Learning to play Go well enough to beat a professional champion and preparing to take on the world champion has to be hard work for an AI system, so Google’s DeepMind team decided to let it try something a little less highbrow.

DeepMind had already learned how to play 49 different Atari 2600 games, in each case figuring out the gameplay on its own, but had reportedly given up on Montezuma’s Revenge. The issue, apparently, was that it got bored. In order to persuade it to keep trying, they had to program it with artificial curiosity …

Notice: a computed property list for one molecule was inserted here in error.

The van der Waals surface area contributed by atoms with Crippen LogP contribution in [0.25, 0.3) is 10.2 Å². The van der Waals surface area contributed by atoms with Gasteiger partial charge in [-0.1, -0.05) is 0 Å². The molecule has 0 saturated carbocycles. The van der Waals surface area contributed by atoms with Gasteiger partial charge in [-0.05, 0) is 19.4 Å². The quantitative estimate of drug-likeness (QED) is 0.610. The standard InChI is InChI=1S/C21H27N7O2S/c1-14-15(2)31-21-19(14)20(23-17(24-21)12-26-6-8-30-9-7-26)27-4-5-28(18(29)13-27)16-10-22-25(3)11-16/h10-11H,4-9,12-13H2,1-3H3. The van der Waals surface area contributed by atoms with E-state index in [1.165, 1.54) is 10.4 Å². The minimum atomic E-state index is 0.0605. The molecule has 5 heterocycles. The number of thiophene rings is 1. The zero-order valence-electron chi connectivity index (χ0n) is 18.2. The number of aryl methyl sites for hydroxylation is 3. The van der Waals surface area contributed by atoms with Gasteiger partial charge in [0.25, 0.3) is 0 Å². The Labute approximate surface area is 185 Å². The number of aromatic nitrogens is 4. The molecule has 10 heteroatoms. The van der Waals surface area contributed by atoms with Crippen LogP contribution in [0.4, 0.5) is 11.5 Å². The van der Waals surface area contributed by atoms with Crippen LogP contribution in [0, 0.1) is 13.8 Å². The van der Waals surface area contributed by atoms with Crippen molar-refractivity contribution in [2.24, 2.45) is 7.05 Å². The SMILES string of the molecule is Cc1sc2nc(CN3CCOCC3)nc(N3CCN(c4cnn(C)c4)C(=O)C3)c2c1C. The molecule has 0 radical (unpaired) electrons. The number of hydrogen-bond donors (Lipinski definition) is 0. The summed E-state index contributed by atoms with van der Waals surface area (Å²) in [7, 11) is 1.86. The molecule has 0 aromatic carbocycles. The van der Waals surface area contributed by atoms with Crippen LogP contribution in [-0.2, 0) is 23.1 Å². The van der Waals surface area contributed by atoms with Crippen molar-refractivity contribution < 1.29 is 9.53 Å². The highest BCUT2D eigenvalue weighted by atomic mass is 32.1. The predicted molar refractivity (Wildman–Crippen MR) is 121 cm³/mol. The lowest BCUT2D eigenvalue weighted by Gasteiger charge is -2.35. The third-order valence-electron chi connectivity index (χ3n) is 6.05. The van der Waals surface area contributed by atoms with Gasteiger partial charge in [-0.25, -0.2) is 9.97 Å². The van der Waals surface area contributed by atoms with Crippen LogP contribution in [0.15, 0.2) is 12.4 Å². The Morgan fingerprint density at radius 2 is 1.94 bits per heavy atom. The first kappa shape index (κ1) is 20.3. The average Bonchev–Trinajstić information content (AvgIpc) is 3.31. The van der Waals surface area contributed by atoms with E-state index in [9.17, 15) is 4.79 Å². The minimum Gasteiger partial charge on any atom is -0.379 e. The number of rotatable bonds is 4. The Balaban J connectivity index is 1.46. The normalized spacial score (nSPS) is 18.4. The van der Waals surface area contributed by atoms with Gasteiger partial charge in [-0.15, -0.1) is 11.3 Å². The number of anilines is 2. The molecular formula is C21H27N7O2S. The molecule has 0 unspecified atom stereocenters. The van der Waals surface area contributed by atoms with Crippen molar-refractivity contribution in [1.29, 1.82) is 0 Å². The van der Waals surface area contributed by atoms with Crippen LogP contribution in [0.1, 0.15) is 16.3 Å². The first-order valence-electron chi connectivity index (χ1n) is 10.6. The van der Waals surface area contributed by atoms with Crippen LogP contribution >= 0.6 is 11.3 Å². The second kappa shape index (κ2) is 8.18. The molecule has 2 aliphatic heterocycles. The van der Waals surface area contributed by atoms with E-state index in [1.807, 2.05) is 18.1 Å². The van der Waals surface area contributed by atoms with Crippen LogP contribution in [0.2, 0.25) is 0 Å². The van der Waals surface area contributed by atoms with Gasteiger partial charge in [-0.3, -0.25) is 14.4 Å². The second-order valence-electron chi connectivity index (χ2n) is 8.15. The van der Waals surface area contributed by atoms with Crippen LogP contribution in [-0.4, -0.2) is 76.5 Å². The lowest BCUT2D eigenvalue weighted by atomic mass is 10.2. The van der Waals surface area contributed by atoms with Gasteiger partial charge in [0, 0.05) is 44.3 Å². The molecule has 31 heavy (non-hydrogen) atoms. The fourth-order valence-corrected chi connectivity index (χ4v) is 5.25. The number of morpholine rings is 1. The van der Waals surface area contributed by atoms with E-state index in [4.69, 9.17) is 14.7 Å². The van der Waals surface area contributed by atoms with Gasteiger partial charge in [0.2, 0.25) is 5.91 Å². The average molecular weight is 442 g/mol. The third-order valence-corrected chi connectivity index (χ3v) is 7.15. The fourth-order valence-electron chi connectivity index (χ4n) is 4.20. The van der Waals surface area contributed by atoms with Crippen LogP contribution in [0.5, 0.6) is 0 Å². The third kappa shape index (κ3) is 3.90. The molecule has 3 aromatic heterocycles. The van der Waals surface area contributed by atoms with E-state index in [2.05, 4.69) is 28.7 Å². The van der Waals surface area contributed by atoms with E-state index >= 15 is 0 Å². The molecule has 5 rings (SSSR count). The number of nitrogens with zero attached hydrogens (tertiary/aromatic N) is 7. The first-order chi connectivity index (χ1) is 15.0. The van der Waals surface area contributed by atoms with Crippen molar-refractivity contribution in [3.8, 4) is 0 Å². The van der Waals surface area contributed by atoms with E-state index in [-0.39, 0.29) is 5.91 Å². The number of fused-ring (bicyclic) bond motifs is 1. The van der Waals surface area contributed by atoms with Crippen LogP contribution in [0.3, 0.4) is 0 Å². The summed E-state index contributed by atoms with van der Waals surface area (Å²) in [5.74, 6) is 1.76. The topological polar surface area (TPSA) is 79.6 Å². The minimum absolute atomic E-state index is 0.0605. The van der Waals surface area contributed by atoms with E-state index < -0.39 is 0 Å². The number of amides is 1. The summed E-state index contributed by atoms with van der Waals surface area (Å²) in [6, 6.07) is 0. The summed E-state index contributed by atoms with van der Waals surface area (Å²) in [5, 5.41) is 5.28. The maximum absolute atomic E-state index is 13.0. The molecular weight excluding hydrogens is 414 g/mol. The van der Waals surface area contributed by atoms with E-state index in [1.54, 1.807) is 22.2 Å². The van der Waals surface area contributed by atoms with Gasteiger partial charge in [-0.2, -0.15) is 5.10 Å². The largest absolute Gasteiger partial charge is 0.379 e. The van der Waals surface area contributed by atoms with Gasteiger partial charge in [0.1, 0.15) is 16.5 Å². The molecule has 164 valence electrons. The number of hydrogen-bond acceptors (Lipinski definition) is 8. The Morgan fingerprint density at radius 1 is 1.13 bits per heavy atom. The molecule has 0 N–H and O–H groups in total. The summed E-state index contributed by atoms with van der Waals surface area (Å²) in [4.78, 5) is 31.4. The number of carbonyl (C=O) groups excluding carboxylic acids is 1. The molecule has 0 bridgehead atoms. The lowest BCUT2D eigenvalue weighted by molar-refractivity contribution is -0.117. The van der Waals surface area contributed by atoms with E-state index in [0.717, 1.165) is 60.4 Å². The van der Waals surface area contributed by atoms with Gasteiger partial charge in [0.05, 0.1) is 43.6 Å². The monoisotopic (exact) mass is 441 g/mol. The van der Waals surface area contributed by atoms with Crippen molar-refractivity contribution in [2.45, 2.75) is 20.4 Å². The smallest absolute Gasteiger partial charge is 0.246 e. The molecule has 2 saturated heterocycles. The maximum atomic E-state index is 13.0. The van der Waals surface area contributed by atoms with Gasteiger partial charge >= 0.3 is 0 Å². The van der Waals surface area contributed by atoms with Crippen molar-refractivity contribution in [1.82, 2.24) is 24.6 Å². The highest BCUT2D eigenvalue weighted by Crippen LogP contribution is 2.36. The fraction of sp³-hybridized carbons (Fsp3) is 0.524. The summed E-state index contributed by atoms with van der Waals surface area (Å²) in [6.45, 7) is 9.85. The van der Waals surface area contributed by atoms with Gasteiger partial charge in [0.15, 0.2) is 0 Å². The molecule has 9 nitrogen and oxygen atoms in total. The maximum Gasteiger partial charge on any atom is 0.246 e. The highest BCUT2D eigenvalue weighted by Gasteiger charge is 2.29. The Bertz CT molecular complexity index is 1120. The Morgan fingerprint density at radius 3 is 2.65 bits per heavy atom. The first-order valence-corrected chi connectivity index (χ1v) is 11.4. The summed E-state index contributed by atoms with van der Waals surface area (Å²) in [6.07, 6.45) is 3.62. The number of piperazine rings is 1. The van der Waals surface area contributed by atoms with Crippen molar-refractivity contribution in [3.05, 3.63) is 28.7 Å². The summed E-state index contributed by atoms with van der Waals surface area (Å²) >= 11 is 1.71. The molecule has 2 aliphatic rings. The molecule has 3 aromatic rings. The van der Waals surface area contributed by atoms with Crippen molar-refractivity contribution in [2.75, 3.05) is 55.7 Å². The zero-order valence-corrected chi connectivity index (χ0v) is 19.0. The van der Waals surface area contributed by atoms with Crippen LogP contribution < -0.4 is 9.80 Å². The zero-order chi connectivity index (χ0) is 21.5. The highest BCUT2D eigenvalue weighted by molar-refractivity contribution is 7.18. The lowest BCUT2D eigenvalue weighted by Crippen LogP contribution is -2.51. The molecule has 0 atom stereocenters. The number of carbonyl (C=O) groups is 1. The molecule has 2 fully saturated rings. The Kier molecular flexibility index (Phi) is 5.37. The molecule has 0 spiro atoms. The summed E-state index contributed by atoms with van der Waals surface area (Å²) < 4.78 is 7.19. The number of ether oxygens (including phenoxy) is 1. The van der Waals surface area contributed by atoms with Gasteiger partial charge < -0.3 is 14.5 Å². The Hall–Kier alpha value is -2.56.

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The video depicts a DQN agent playing Montezuma’s Revenge via the Arcade Learning Environment. The agent’s reward function is augmented with an intrinsic reward based on a pseudo-count, itself computed from a sequential density model. This intrinsic reward allows the agent to explore a full two-thirds of the first level of the game and achieve significantly higher scores than anything previously reported.

In other words, the software was rewarded for trying new things. It then took 100 million training frames to explore two of the games’ rooms, simply trying a new approach each time the character was killed.

You can read the full paper here, but the video below gives you the basic idea. Come the day when AI systems want to take over from humanity, our best bet may be to try to distract them with 80s computer games …

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